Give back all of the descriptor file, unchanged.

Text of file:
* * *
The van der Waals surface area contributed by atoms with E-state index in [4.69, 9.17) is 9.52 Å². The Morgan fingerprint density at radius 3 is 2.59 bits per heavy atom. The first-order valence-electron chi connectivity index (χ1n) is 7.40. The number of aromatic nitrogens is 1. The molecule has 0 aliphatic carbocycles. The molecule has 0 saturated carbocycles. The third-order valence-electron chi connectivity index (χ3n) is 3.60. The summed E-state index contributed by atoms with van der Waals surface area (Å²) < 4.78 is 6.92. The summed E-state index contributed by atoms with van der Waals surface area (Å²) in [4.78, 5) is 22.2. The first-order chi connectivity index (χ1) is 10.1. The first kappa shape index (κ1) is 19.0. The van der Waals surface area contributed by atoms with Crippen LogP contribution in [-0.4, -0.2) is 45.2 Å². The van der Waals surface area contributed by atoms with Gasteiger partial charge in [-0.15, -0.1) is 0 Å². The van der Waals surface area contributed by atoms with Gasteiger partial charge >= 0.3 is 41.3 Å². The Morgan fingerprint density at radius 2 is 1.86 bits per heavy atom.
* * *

The van der Waals surface area contributed by atoms with E-state index in [4.69, 9.17) is 9.52 Å². The Morgan fingerprint density at radius 3 is 2.59 bits per heavy atom. The first-order valence-electron chi connectivity index (χ1n) is 7.40. The number of aromatic nitrogens is 1. The molecule has 0 aliphatic carbocycles. The molecule has 0 saturated carbocycles. The third-order valence-electron chi connectivity index (χ3n) is 3.60. The summed E-state index contributed by atoms with van der Waals surface area (Å²) < 4.78 is 6.92. The summed E-state index contributed by atoms with van der Waals surface area (Å²) in [4.78, 5) is 22.2. The first-order chi connectivity index (χ1) is 10.1. The first kappa shape index (κ1) is 19.0. The van der Waals surface area contributed by atoms with Crippen LogP contribution in [-0.4, -0.2) is 45.2 Å². The van der Waals surface area contributed by atoms with Gasteiger partial charge in [-0.15, -0.1) is 0 Å². The van der Waals surface area contributed by atoms with Gasteiger partial charge >= 0.3 is 41.3 Å². The Morgan fingerprint density at radius 2 is 1.86 bits per heavy atom.